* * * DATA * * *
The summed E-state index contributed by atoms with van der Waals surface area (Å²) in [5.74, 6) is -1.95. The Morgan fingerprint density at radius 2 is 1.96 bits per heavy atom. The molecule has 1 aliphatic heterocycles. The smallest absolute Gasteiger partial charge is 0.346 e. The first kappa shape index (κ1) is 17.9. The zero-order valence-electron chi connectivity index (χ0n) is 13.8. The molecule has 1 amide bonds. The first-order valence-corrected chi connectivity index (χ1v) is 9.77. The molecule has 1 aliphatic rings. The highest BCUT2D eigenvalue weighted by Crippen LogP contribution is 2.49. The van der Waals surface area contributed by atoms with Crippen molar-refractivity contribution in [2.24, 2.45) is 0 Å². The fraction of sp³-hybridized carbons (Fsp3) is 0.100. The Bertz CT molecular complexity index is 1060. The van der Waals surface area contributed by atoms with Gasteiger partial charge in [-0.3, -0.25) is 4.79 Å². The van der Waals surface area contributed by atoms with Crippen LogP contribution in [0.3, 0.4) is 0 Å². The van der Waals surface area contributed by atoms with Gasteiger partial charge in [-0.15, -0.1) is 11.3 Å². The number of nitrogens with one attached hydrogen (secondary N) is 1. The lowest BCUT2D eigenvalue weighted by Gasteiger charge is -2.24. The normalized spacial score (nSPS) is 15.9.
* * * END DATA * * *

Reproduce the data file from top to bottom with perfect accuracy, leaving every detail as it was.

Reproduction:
The summed E-state index contributed by atoms with van der Waals surface area (Å²) in [5.74, 6) is -1.95. The Morgan fingerprint density at radius 2 is 1.96 bits per heavy atom. The molecule has 1 aliphatic heterocycles. The smallest absolute Gasteiger partial charge is 0.346 e. The first kappa shape index (κ1) is 17.9. The zero-order valence-electron chi connectivity index (χ0n) is 13.8. The molecule has 1 amide bonds. The first-order valence-corrected chi connectivity index (χ1v) is 9.77. The molecule has 1 aliphatic rings. The highest BCUT2D eigenvalue weighted by Crippen LogP contribution is 2.49. The van der Waals surface area contributed by atoms with Crippen molar-refractivity contribution in [2.24, 2.45) is 0 Å². The fraction of sp³-hybridized carbons (Fsp3) is 0.100. The Bertz CT molecular complexity index is 1060. The van der Waals surface area contributed by atoms with Gasteiger partial charge in [-0.3, -0.25) is 4.79 Å². The van der Waals surface area contributed by atoms with Crippen LogP contribution in [0.3, 0.4) is 0 Å². The van der Waals surface area contributed by atoms with Gasteiger partial charge in [-0.15, -0.1) is 11.3 Å². The number of nitrogens with one attached hydrogen (secondary N) is 1. The lowest BCUT2D eigenvalue weighted by Gasteiger charge is -2.24. The normalized spacial score (nSPS) is 15.9.